Four more years. Those words have carried depressing connotations for New Zealanders in the recent past, echoing as they do the gloat from Wallaby halfback George Gregan when the All Blacks were bundled out of yet another Rugby World Cup tournament. The win at home in 2011 put that particular anxiety to rest.

It emerges again, however, in a different context, one that might arise watching an election night party, as in the United States. On Waitangi Day, Prime Minister John Key and Opposition leader David Shearer both voiced support for extending our parliamentary term from three to four years. Both talked sense. Acknowledging any change would require public buy-in - Mr Key thought it a common sense move that could appeal to New Zealanders.

He said the topic was part of the Constitutional Review being overseen by deputy Prime Minister Bill English and Maori Party co-leader Pita Sharples. A change would need support from either three-quarters of MPs in an (unlikely) vote in Parliament or a majority in a public referendum.

Mr Key's instinct that the public might see change as sensible now runs counter to the latest public vote on a four-year term. That referendum in 1990 was a rejection by almost 70 per cent of those responding, reinforcing a similar vote in the 1960s.


What is often overlooked is the result in 1990 followed intense public disquiet at the actions of the Fourth Labour Government between 1984 and 1990, producing its landslide defeat. Voters were in no mood to give the Executive more time to push through radical and unpopular reforms. Bruised by the Douglas-ite mantra that there was no alternative, the public chose what appeared to be one of its few remaining sanctions - the three-yearly chance to cry "enough".

The referendum defeat for the four-year term preceded the adoption of the new MMP electoral system, which took effect at the 1996 election. It has, as was intended, led to broader representation and coalition governments, often produced from close election night results between the left and right political groupings.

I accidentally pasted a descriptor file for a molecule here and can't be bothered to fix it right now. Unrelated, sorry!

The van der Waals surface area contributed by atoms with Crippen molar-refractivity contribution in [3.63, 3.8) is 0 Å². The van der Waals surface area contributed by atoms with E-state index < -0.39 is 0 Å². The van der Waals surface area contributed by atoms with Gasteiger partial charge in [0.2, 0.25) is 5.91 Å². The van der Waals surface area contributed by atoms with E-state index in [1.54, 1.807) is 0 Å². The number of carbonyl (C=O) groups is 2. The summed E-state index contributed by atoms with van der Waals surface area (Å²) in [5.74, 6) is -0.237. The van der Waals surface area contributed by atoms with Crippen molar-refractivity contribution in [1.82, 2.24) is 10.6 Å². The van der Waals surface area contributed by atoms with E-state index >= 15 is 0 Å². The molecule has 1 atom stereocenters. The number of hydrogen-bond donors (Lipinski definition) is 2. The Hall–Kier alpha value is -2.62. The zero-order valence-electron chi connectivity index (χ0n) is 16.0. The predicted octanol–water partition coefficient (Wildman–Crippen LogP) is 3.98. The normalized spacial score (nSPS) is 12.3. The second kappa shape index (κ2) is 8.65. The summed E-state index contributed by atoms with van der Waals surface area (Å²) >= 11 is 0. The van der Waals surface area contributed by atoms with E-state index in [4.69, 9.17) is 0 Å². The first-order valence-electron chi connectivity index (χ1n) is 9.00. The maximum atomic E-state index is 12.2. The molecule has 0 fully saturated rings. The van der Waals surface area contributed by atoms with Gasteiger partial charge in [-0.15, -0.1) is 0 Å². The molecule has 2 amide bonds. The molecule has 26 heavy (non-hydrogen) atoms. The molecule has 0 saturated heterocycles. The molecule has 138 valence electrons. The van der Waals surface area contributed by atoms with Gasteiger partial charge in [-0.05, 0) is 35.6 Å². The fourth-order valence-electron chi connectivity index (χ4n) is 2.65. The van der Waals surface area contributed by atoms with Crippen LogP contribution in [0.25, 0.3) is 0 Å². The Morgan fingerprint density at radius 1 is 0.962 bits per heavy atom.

While the Executive still drives policy change - as with this Government's determination to sell parts of the state power companies - negotiation with coalition partners or with parties across the floor of the House to secure votes for controversial measures has tended to temper radicalism.

The Government's handling of the state asset sales may well reignite public distaste for politicians and the parliamentary process, derailing any new move to extend the term. Early reaction from letters to the editor would indicate much cynicism already about giving politicians more time at the wheel.

But the arguments in favour of an extra year are sound. Governments need time to establish and then implement new policies. New Zealand has too frequently run out of time in politicians' minds to prove their benefits to the public before the short election cycle interrupts normal business. Each year, the Budget documents forecast spending and revenues four or five years out, but the incumbent government must spend its political capital within a maximum of two and a half.

Some would argue that in winning a second or third term a government is able to pursue its strategy adequately; that a divisive debate over changing the term could in itself distract from the policy changes we most need.

It will not be easy to persuade voters of the benefits. Most, naturally, live in the here and now and have little time for long-term planning.

If it gets put to the vote, the country should take the longer view. New Zealand has long needed a plan for economic revival and development that is not hostage to the next opinion poll.